In this retrospective study from a university veterinary hospital, the case records of 29 dogs and three cats were reviewed
to determine the diagnostic accuracy of cytologic evaluation of splenic aspirates gathered by using ultrasound-guided fine-needle
aspiration compared with histologic evaluation of specimens obtained by using surgical biopsy (10 animals) or ultrasound-guided
biopsy (2) or at necropsy (21).
The median age of patients was 10 years (range = 4 to 16 years), and golden retrievers were the most frequently represented
breed (7). Neoplastic metastasis screening was the most common reason for ultrasonographic examination. Aspiration was done
with a 22-ga, 1.5-in-long needle. No complications of aspiration were noted.
Cytologic diagnosis corresponded with histologic diagnosis in 61% of the cases and differed in 16%. In 23% of the cases, histologic
examination was required to distinguish between reactive and neoplastic conditions. Of the 17 animals with malignant neoplasia,
the cytologic diagnosis was correct in eight cases, consistent but not definitive in five, and incorrect in four. Of the 14
animals with non-neoplastic conditions, the cytologic diagnosis was correct in 11 cases, not definitive in two cases, and
incorrect in one case. Additionally, the authors found that multiple discrete lesions with a similar ultrasonographic appearance
were significantly associated with malignancy; single lesions were more often benign.
The authors concluded that ultrasound-guided aspiration was safe, technically easy to perform, and yielded accurate information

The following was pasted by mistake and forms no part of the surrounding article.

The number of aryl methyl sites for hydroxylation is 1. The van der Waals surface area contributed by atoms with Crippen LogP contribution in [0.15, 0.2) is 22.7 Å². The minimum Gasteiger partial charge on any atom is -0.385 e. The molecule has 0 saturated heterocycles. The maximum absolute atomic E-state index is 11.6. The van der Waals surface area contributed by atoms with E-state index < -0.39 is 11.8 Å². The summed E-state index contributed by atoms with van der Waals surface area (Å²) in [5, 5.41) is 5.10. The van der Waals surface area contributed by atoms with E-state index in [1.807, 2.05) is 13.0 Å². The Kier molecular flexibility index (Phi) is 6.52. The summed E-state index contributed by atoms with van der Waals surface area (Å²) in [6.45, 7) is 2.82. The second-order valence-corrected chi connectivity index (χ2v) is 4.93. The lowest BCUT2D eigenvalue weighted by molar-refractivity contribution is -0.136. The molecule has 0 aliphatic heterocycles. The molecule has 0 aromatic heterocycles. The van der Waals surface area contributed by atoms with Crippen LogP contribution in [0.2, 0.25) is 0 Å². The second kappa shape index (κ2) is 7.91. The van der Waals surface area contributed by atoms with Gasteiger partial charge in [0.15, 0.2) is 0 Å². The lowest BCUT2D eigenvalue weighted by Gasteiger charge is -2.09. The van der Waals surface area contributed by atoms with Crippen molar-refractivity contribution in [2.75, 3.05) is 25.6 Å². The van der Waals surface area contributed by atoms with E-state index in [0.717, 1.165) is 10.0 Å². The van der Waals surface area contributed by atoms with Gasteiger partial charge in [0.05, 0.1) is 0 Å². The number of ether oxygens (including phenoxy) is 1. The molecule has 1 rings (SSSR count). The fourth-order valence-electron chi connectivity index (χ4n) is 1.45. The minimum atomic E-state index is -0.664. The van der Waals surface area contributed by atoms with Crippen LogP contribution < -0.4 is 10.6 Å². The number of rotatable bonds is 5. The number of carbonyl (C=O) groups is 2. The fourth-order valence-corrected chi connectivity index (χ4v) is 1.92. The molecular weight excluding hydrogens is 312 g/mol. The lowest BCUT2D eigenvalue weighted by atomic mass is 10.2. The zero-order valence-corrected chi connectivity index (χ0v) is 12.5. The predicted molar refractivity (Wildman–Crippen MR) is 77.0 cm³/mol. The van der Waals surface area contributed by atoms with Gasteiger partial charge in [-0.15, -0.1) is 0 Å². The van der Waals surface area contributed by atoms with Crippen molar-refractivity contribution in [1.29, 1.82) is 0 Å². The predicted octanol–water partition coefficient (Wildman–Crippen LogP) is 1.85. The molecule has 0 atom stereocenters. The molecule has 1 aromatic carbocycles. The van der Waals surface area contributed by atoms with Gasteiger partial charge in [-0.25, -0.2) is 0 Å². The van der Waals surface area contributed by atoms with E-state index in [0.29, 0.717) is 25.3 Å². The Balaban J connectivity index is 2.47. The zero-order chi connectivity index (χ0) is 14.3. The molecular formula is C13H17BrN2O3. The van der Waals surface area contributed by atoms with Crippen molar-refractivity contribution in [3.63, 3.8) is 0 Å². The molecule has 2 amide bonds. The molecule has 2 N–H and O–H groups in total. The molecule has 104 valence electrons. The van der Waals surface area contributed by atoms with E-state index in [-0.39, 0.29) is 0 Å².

in most, but not all, instances. No comments regarding splenic aspirates in cats were made because of the small number (3)
in the study.
Abdominal ultrasonography is useful in diagnosing splenic diseases, although conclusive diagnosis invariably requires tissue
examination. Percutaneous ultrasound-guided aspiration or biopsy provides a minimally invasive alternative approach to open
surgical biopsy. This study's results support the technical ease and safety of performing needle aspiration. As with any focal
sampling technique, the data may not be conclusive in all cases. It is worthwhile to note that this study confirmed other
reports documenting benign lesions (regenerative nodules, hematoma) as being more common than lymphoma or hemangiosarcoma
Jones JC, Ober CP. Computed tomographic diagnosis of nongastrointestinal foreign bodies in dogs. J Am Anim Hosp Assoc 2007;43:99-111.
The information in "Research Updates" was provided by Veterinary Medicine Editorial Advisory Board member Joseph Harari, MS, DVM, DACVS, Veterinary Surgical Specialists, 21 E. Mission Ave., Spokane,
Joseph Harari, MS, DVM, DACVS